Stubble becomes burning issue in Patna
Burning of crop stubble, which is cited as a major reason for New Delhi’s polluted air, is catching up in Bihar and farmers have started adopting the practice in Patna district as well.
Alarmed over its potential to aggravate the pollution levels in the state capital and other cities, chief minister Nitish Kumar has directed officials to curb the practice before it becomes a major threat.
Nitish has pointed that burning crop stubble to clear agriculture fields for sowing of the next crop used to be mostly seen in some parts of Rohtas and adjoining districts, but the practice has picked up pace and has spread to other districts such as Patna.
“Nowadays, torching of agriculture fields to clear crop stubble is happening near Patna also,” the chief minister told The Telegraph recently. “We don’t know who has publicised this practice among the farmers here, but it could have an adverse affect on the pollution levels in the state capital. I have asked district magistrates to curb the practice.”
A World Health Organisation (WHO) list published earlier this year ranked Patna as the sixth-most polluted city in the world. In recent days, the air quality index (AQI) on the state capital has been faring in the “very poor” band (301-400) with PM2.5 — particulate matter of less than 2.5 microns thickness in size, considered the most potent pollutant threat to human beings — being the major pollutant.
On Sunday, the AQI for Patna worsened to 419 and jumped to the “severe” band, which signals that pollution levels could affect healthy people and seriously impact those with existing diseases.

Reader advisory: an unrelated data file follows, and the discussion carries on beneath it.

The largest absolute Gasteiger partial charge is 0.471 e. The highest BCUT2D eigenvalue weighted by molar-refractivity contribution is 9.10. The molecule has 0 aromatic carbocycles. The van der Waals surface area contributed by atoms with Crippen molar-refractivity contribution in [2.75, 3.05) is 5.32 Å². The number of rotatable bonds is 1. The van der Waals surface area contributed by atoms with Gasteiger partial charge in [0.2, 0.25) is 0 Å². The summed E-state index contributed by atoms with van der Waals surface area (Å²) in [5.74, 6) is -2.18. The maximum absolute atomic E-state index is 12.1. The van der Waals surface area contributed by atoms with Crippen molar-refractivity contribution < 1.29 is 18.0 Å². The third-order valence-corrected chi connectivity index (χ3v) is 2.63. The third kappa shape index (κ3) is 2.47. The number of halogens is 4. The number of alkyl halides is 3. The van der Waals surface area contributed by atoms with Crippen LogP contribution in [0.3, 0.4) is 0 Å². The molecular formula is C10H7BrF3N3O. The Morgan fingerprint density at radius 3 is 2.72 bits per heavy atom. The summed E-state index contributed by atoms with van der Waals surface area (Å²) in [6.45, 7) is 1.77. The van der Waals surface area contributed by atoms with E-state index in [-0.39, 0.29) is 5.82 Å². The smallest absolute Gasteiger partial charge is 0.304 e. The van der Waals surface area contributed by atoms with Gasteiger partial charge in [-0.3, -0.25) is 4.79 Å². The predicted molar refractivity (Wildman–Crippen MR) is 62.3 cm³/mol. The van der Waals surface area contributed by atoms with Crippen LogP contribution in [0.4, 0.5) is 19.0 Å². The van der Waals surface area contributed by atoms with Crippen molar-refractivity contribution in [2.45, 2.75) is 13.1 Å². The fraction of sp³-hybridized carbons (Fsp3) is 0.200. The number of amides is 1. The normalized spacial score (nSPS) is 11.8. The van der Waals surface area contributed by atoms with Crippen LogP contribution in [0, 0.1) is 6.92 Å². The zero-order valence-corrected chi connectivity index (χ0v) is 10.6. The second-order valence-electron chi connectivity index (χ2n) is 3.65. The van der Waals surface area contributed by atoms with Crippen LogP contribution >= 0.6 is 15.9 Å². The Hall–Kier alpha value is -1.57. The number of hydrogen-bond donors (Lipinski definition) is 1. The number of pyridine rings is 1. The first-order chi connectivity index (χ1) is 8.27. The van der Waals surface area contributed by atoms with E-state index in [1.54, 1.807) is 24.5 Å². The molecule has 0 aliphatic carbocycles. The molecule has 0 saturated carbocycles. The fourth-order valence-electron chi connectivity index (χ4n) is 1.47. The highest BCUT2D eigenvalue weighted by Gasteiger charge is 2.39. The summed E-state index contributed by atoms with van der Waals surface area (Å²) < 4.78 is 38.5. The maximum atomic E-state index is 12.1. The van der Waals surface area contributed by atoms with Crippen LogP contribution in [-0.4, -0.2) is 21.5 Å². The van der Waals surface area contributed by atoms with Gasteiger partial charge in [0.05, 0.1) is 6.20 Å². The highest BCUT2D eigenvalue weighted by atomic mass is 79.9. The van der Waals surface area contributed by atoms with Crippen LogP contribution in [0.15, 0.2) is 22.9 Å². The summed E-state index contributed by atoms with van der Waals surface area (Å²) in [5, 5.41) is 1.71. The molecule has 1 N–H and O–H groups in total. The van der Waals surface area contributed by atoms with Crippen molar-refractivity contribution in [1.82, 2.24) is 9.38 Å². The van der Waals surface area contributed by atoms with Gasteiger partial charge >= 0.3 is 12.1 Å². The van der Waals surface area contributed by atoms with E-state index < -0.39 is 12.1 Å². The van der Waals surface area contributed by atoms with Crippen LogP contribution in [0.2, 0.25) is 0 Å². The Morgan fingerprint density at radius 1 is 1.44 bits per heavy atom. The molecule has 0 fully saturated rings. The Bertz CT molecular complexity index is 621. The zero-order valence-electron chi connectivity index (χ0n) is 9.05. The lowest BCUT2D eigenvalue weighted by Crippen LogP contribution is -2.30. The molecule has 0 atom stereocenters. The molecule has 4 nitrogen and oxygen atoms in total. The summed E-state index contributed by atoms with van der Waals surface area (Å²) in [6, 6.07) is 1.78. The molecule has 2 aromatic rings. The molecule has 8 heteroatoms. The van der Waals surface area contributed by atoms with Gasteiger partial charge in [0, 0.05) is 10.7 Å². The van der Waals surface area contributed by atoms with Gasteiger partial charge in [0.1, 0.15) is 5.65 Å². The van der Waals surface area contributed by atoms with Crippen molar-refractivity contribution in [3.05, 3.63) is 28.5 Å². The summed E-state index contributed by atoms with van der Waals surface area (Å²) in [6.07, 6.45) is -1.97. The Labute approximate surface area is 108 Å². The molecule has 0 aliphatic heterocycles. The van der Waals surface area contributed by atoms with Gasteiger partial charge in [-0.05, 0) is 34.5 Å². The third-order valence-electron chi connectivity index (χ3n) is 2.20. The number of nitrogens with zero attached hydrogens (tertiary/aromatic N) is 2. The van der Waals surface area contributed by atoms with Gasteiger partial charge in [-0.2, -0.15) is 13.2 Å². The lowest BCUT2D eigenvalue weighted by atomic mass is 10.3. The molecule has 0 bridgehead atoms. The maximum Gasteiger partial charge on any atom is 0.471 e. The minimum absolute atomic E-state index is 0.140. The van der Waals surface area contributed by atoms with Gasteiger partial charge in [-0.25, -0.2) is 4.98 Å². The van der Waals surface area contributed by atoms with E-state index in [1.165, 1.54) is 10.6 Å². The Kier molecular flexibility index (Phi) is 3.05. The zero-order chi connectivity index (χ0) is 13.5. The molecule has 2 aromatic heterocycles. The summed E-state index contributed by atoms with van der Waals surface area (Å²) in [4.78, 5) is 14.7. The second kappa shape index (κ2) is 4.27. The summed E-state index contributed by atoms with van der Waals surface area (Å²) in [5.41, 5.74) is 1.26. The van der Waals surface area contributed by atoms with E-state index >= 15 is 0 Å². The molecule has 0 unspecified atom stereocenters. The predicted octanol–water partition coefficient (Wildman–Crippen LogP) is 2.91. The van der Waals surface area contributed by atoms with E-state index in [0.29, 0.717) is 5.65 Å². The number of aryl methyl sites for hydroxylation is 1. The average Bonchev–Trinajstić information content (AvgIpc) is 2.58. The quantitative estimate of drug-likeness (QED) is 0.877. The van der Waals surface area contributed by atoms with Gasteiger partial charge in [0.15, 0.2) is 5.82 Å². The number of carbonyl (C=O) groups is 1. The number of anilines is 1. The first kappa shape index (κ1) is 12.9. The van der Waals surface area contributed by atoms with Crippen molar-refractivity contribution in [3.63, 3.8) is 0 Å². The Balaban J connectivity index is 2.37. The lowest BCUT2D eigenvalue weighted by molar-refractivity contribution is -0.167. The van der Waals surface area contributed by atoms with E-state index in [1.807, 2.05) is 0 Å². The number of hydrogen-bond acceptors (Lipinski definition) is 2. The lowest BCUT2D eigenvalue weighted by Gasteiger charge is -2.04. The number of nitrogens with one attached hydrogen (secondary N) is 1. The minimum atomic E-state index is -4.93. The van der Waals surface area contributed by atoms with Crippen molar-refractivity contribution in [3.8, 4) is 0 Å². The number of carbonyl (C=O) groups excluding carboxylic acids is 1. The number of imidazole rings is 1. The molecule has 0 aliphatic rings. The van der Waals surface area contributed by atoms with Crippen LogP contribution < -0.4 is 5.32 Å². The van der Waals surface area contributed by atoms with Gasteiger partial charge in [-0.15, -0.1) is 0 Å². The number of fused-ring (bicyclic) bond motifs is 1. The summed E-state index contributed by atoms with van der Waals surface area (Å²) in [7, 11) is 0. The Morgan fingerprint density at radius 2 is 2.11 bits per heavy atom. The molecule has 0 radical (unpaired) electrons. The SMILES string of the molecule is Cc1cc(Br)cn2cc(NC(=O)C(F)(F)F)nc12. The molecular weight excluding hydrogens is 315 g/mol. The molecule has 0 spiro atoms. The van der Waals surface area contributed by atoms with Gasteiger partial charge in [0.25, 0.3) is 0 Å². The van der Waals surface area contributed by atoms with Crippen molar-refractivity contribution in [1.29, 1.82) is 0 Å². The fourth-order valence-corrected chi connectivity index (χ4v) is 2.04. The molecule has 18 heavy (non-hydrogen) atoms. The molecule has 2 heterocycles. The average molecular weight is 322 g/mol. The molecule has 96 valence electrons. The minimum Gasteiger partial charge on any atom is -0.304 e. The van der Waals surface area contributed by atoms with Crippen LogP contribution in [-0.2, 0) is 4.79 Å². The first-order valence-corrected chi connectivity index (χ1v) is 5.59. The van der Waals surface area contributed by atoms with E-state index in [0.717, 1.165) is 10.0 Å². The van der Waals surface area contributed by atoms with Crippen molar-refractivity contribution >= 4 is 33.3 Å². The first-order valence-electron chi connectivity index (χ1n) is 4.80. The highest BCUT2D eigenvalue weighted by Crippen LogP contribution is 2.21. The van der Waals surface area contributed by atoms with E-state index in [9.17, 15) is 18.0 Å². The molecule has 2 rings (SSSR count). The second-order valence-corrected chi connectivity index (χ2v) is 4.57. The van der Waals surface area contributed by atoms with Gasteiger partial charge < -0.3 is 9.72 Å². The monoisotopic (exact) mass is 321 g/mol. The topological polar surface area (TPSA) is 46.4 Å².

The AQI for New Delhi on Sunday was in fact better than Patna at 374.
Patna district magistrate (DM) Kumar Ravi acknowledged that incidents of burning crop stubble have been noticed and said he has directed agriculture officers in the district to stop it to curb for safety reasons.
“The tendency to burn fields has been witnessed at some places in Patna district. It was not popular in these parts previously and seems to have been picked up from the Punjab-Haryana region. People here also seem to be adopting it to save labour cost for clearing the field of stubble,” Ravi said.
The basic difference between crop cutting in Bihar and Punjab-Haryana-western Uttar Pradesh has been that people in Bihar use the sickle to cut crop, leaving just around four inches of stubble, which gets mixed in the soil when farmers plough their fields or are easily weeded out.
Most farmers in north India, on the other hand, use harvesters to cut crops and the machines leave stubble that is around a foot high or at times more, forcing the tillers to torch them. Rohtas DM Pankaj Dixit said the district has a tradition of burning paddy stubble, which seems to have been brought by agricultural labourers returning home from Punjab and Haryana.
“We have conducted publicity campaigns to curb the practice and have also warned that legal action will be taken against people indulging in it,” Pankaj said.
He added that it was difficult to pinpoint who has torched which field first, because by the time government officials reach the spot the fire usually spreads to several plots and none of the local people name the person who lit his field first.